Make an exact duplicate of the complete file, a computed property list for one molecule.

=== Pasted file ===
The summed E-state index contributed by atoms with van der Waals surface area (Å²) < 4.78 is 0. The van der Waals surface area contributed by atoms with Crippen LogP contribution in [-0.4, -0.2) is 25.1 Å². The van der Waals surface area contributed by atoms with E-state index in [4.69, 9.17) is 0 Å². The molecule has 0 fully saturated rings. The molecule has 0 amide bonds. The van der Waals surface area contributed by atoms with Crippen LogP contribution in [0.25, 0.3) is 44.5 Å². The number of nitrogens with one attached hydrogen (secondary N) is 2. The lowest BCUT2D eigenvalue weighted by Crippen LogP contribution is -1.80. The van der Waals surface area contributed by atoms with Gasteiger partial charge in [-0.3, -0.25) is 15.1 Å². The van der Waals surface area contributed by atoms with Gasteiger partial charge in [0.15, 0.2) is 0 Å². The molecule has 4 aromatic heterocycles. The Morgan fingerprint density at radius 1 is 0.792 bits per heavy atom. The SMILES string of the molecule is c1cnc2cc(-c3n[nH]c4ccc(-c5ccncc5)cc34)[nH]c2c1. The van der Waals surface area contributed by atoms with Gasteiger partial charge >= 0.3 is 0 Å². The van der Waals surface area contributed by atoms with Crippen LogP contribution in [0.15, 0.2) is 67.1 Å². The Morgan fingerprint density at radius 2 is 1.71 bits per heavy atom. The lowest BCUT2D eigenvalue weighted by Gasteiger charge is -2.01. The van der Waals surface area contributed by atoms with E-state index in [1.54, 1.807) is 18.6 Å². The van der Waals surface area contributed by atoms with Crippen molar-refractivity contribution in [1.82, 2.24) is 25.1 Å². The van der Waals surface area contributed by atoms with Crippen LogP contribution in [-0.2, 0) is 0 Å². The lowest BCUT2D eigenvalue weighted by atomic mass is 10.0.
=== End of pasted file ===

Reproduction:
The summed E-state index contributed by atoms with van der Waals surface area (Å²) < 4.78 is 0. The van der Waals surface area contributed by atoms with Crippen LogP contribution in [-0.4, -0.2) is 25.1 Å². The van der Waals surface area contributed by atoms with E-state index in [4.69, 9.17) is 0 Å². The molecule has 0 fully saturated rings. The molecule has 0 amide bonds. The van der Waals surface area contributed by atoms with Crippen LogP contribution in [0.25, 0.3) is 44.5 Å². The number of nitrogens with one attached hydrogen (secondary N) is 2. The lowest BCUT2D eigenvalue weighted by Crippen LogP contribution is -1.80. The van der Waals surface area contributed by atoms with Gasteiger partial charge in [-0.3, -0.25) is 15.1 Å². The van der Waals surface area contributed by atoms with Gasteiger partial charge in [0.15, 0.2) is 0 Å². The molecule has 4 aromatic heterocycles. The Morgan fingerprint density at radius 1 is 0.792 bits per heavy atom. The SMILES string of the molecule is c1cnc2cc(-c3n[nH]c4ccc(-c5ccncc5)cc34)[nH]c2c1. The van der Waals surface area contributed by atoms with Gasteiger partial charge >= 0.3 is 0 Å². The van der Waals surface area contributed by atoms with Crippen LogP contribution in [0.15, 0.2) is 67.1 Å². The Morgan fingerprint density at radius 2 is 1.71 bits per heavy atom. The lowest BCUT2D eigenvalue weighted by Gasteiger charge is -2.01. The van der Waals surface area contributed by atoms with E-state index in [1.54, 1.807) is 18.6 Å². The van der Waals surface area contributed by atoms with Crippen molar-refractivity contribution in [1.82, 2.24) is 25.1 Å². The van der Waals surface area contributed by atoms with Crippen LogP contribution in [-0.2, 0) is 0 Å². The lowest BCUT2D eigenvalue weighted by atomic mass is 10.0.